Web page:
Dallet’s San Francisco Values Defined

By James Wigderson for Media Trackers

After a fundraiser in San Francisco last week for her state Supreme Court race, Judge Rebecca Dallet’s statement that their values are our values was never clarified by the campaign. However, the host of the fundraiser, state Sen. Scott Wiener (D-San Francisco) and the San Francisco judge who introduced Dallet, Susan Breall, might fill in the blank.

Wiener was the author of the bill in California that decriminalized knowingly exposing someone to HIV, the AIDS virus, without their knowledge.

“Today California took a major step toward treating HIV as a public health issue, instead of treating people living with HIV as criminals,” Wiener said in a statement to the Los Angeles Times. “HIV should be treated like all other serious infectious diseases, and that’s what SB 239 does.”

The law, signed by California Governor Jerry Brown (D) without public comment, reduced the penalty for knowingly exposing a person to the AIDS virus from a felony to a misdemeanor.

The change was strongly opposed by Republican lawmakers, according to the Los Angeles Times, including state Sen. Joel Anderson (R-Alpine).

“I’m of the mind that if you purposefully inflict another with a disease that alters their lifestyle the rest of their life, puts them on a regimen of medications to maintain any kind of normalcy, it should be a felony,” Anderson said during the floor debate. “It’s absolutely crazy to me that we should go light on this.”

Meanwhile, Breall, who described Dallet as “a sister judge,” made headlines in California as a prosecutor when she declined to prosecute a 30-year-old Iraqi man for having sex with a 11-year-old, saying, “Why are the cultural practices of this Iraqi community being so heavily criminalized?”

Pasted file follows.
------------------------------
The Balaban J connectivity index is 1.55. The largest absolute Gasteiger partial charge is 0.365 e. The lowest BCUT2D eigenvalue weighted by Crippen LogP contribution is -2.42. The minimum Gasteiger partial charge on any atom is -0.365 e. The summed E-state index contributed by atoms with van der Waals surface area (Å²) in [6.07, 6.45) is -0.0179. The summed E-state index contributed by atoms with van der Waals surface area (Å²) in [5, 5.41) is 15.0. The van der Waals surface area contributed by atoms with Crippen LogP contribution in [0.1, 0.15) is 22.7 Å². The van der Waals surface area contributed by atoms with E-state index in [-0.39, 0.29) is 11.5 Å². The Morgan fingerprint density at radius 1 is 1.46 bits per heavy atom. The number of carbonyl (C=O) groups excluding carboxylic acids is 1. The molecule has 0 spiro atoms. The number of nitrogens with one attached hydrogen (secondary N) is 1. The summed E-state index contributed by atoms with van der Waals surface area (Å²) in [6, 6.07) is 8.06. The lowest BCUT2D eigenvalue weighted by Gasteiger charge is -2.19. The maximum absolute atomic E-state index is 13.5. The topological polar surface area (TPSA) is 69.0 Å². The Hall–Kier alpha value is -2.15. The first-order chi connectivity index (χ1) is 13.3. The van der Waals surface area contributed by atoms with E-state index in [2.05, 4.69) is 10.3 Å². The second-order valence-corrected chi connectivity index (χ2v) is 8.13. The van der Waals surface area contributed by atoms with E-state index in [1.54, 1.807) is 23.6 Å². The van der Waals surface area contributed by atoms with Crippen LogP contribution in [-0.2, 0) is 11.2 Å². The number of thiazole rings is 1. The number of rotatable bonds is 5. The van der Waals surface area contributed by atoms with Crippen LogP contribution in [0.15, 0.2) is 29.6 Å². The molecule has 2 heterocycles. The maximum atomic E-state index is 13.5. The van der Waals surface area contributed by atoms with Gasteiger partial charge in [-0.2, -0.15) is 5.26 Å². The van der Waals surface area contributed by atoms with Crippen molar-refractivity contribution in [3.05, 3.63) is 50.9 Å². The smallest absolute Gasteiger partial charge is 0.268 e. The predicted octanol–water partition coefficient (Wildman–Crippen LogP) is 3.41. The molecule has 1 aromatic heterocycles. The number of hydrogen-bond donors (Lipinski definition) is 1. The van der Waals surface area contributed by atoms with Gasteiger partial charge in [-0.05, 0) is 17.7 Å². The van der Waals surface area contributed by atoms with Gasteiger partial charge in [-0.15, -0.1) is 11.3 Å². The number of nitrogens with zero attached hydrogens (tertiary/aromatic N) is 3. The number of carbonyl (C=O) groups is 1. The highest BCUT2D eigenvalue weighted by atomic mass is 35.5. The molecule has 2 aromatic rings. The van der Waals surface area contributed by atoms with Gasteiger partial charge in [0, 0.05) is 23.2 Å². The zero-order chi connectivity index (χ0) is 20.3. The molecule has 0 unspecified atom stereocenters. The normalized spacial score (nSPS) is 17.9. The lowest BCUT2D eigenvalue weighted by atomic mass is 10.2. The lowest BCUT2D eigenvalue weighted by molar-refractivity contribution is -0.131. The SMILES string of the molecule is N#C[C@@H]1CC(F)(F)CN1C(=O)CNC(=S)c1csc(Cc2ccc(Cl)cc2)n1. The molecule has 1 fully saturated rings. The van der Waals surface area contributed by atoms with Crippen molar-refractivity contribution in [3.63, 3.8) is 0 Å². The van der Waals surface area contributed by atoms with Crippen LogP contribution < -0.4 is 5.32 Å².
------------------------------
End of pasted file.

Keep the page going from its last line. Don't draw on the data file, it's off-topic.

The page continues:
The Iraqi man and the young girl, who was 12 when the sexual relationship was discovered by police, were informally married in an arranged marriage with the girl’s family. Breall described the sexual relationship as, “a voluntary, consensual, sexual relationship.”

Dallet’s campaign did not respond to inquiries on Sunday about whether she knew about Wiener’s bill or if these were the values San Francisco and Wisconsin once had in common that she shared. Nor did Dallet’s campaign respond to inquiries about Breall’s decision not to save the 12-year-old from her 30-year-old “husband.”

At the fundraiser hosted by Wiener where the Supreme Court candidate was introduced by Breall, Dallet had explained that Wisconsin lost its California values, something she hoped to restore.

“It’s San Francisco. Like this is awesome, the people,” Dallet said. “I know that your values are our Wisconsin values that we’ve lost along the way, and I appreciate that you’re all here.”

Dallet later clarified her remarks at the fundraiser, saying both Wisconsin and San Francisco had similar politically progressive values.

“So we made a choice to move to Wisconsin because it had the progressive values, a lot of things you have here in your city still which we kind of lost,” Dallet said.

Dallet’s opponent in the race for Supreme Court is Sauk County Judge Michael Screnock. Screnock’s campaign attacked the California fundraiser and Dallet’s remarks.

“While Judge Screnock has focused his campaign on his judicial philosophy, his experience, and the proper role of the court, Judge Dallet has unfortunately tried everything in her power to nationalize her campaign and make this election about extreme liberal interests,” Screnock’s campaign said in a statement last Tuesday.

In 2015, California had over 128,000 known cases of HIV infection, or 330.1 per 100,000 population, according to the California Department of Public Health. The figure includes 4,948 new cases discovered in 2015. Of those infected with HIV, there were 1,642 deaths.

Wisconsin had 6,923 cases of people living with the HIV infection in 2016, according to the Wisconsin Department of Health Services, including 221 new cases and 220 cases first diagnosed elsewhere who moved to the state. In 2015 there were 84 deaths among those living with HIV.

Wisconsin does not have a specific statute about knowingly exposing someone to HIV without their knowledge, but such cases are most commonly prosecuted using the charge of “reckless endangerment,” according to Christopher Krimmer in Wisconsin Lawyer. For example, in 2012, a 36-year-old in Rothschild with HIV pled guilty to two charges of 2nd-degree reckless endangerment for having sex with two minors without disclosing he had the virus. He was given 15 years in prison and 10 years of extended supervision after his release.

The Dallet campaign did not respond to Media Tracker’s request for comment.